Eden L.

Establishing Learning Disability Programs in Private Schools

This letter speaks about implementing help in private schools for children with learning disabilities

Dear Mr. or Mrs. President,

Many children in today’s society suffer from learning disabilities such as dyslexia, ADHD, dyscalculia, dysgraphia, and processing deficits. Dyslexia, the most commonly known learning disability hampers a student’s ability to read and fully comprehend a passage. Dyslexia affects all people who have it differently. Attention Deficit/Hyperactivity Disorder (ADHD) causes children to have difficulty with holding their attention and staying focused to the task at hand. Dyscalculia prevents the student from comprehending math. It ranges from failure to order numbers correctly to being unable to perform problem solving strategies. Dysgraphia affects a child’s ability to physically write things or expressing thoughts. It cripples their ability to organize thoughts comprehensibly, too. Lastly, these learning disabilities connect to processing deficits. This disturbs their ability to make sense of sensory data. Which prevents children from remembering important information that they would need to succeed.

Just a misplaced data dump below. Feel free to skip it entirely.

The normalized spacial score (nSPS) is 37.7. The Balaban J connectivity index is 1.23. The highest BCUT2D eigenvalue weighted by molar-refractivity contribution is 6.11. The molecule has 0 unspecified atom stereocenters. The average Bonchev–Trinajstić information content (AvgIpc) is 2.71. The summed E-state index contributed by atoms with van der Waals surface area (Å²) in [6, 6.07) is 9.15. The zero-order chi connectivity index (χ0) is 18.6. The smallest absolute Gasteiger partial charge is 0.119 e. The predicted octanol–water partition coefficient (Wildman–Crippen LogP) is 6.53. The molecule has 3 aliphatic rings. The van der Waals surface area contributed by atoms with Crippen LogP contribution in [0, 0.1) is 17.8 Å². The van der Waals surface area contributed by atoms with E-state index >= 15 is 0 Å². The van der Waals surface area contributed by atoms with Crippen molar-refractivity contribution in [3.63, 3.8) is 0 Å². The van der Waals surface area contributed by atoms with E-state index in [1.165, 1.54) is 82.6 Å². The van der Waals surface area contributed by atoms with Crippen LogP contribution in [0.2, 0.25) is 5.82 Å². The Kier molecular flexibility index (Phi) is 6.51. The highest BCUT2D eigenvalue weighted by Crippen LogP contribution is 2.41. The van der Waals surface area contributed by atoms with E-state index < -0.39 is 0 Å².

By understanding the learning disabilities of a child, teachers have an easier time helping them to pass their classes. Not only do private schools not provide a source of help for these kids, but some teachers discriminate against them. Teachers neglect to help the children because all of the other children understand the material. Many of the students then transfer to public schools to escape the repeat of the grade they failed. The child feels unintelligent and looked down upon by other children, too. If the child continues on to a private high school, their chance of taking advanced classes decreases because their grades suffer. In private schools, students are held to a higher standard, thus children who struggle with learning disabilities begin to fall behind.

Although some schools offer tutoring and teachers will help their students, most do not offer these luxuries. Instead, teachers allow the child to fall behind in class. I have first handedly heard a teacher embarrass a student in front of the entire class for not passing a test. This child was denied extended time when they had been granted it for every other test. In order to prevent this from continuing, please consider implementing programs in private schools for students with learning disabilities. Some programs that may help include classes designated for one on one time with trained teachers. These teachers will have the qualifications to assist these students. These children will work to find ways to improve their learning, and be given extra time on tests and quizzes in order to succeed in school. Your involvement in improving this can change the private school system drastically. Thank you for your consideration.


Eden L.